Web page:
Truth about contraceptive patches – and its huge benefit over the pill

Truth about contraceptive patches – and its huge benefit over the pill


No one person is the same, so it makes sense that not one type of contraception will work the same for every person despite what it says on the tin.

Different c ontraception methods work in different ways, either stopping eggs from being produced, keeping the egg and sperm apart or stopping any fertilised eggs attaching to the womb.

Some, although not all, can also help prevent against sexually transmitted diseases (STI's).

So, it's pretty important to see which one best suits you.

Love Island fans have been speculating that new island Rebecca Gormley has a contraceptive patch , and now everyone is wondering what exactly that is.

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Contraception is free for most people – including Evra, the contraceptive patch – in the UK.

The contraceptive patch is 99 per cent effective at preventing pregnancy, the same as the implant, the intrauterine device (IUD), injection and the pill.

Meaning that of those opting to use the patch, fewer than one in 100 will get pregnant in a year – if used perfectly.

However, this rate drops significantly to 91 percent when not used properly – around nine in 100 will get pregnant within a year.

But compared to female condoms, for example, at 95 percent effective or contraceptive diaphragms or caps, which are 92-96 percent effective, it's one of the more reliable options per say.

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How does it work?

According to the NHS, each patch lasts for seven days, and on the eighth day, change to a new one – simple.

This continues for three weeks before the final week – week four, where you're patch-free – you may experience some withdrawal bleeding at this time.

This is similar to the process of taking the combined pill , with one main difference being that you don't have to think about it everyday.

You just stick the patch onto your skin – pretty much anywhere that is clean, dry and not too hairy.

But do avoid irritated skin – including the same area you placed your last patch – your breasts or any other area which may get rubbed off by tight clothing.

Unlike the pill, it's still effective if you've had diarrhoea or been vomiting – life saver.

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Who may not be able to use the patch

While the patch may be a win for many women, it may not be suitable for those who smoke, are over 35 or weigh more than 14 stone.

Also women who may or are pregnant, are breastfeeding a baby less than six weeks old or are taking medicines used to treat epilepsy, tuberculosis, or HIV should stay clear until they've checked with a GP.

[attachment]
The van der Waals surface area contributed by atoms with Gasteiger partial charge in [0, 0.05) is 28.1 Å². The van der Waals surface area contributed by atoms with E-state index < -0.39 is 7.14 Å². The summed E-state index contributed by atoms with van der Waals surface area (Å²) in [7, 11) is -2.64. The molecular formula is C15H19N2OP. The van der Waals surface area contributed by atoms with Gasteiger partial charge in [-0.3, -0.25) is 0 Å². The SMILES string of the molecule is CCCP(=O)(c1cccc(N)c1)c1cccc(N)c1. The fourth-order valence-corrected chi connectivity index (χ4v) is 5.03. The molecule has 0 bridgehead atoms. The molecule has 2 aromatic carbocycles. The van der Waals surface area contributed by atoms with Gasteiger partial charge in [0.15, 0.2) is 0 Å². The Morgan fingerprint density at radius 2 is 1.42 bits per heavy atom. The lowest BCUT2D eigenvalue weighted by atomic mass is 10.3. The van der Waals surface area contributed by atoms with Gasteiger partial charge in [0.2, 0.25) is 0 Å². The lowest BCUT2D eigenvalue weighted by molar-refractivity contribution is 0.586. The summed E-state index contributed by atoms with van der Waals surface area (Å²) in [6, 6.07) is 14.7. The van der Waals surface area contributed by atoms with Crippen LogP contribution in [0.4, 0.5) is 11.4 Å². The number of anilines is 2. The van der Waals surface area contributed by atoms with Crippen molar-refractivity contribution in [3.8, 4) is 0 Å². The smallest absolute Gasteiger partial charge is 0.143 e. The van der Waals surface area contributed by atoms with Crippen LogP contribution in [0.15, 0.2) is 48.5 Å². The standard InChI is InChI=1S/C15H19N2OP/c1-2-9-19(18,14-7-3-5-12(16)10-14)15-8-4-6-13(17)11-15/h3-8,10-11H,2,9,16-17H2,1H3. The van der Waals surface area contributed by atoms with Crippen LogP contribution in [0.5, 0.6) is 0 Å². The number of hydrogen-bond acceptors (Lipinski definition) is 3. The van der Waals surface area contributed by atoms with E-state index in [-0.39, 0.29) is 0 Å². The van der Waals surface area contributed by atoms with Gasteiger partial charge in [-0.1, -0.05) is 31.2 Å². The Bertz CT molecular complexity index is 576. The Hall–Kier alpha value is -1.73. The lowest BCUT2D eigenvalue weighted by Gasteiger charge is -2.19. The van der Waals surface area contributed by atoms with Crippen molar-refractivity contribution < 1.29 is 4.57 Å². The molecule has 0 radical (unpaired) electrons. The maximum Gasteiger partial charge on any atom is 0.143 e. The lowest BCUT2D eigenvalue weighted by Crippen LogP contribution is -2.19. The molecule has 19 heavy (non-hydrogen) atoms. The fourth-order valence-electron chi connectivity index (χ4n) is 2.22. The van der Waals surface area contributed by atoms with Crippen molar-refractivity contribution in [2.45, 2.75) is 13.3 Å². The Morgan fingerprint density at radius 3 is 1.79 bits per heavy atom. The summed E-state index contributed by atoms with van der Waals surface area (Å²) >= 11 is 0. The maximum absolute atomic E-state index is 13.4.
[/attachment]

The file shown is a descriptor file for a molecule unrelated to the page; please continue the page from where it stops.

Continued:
You'll also need to check if you have a history of or have any of the following:  

  • blood clots in the vein or artery – or an immediate family member who has had a blood clot before the age of 45 
  • a heart problem, or blood circulatory related disease – including high blood pressure 
  • lupus 
  • breast cancer 
  • migraines 
  • any liver or gallbladder related diseases 
  • diabetes

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But it's not all doom and gloom. It's super simple to use, and once it's stuck on you don't have to think about it until the next week.

For all those who have painful or heavy periods, it could make them lighter, more regular and ease that pain a little.

It can also reduce the risks of ovarian, womb and bowel cancers as well as fibroids, ovarian cysts and non-cancerous breast diseases.

And it can be worn under water.


It can be visible, can cause skin irritation – specifically if you stick patches in the same place – and you have to remember to chance it every week.

Temporary side effects like breast tenderness, mood swings and nausea may occur when you first start using the patch but these are pretty standard when it comes to contraception – so no change here.

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Breakthrough bleeds and spotting are also common for the first few weeks of using it, so it's unlikely it'll be anything to worry about – but if you're concerned speak with your GP.

Some medicines may cause the patch to be less effective – again, discuss this with your GP.

So, swings and roundabouts.

And of course, it doesn't protect against STI's, so double up on protection with condoms too.

You can get your patch prescription from contraception clinics, some GP surgeries or young people's services or sexual health clinics.

According to WebMD , out of 100 women who don't use any form of contraception at all, an expected 85 will get pregnant within a year.

And as mentioned before, even if you're using one form of contraceptive to protect you and your sexual partner from conceiving, you should also be using condoms – sexual health and protection is key.

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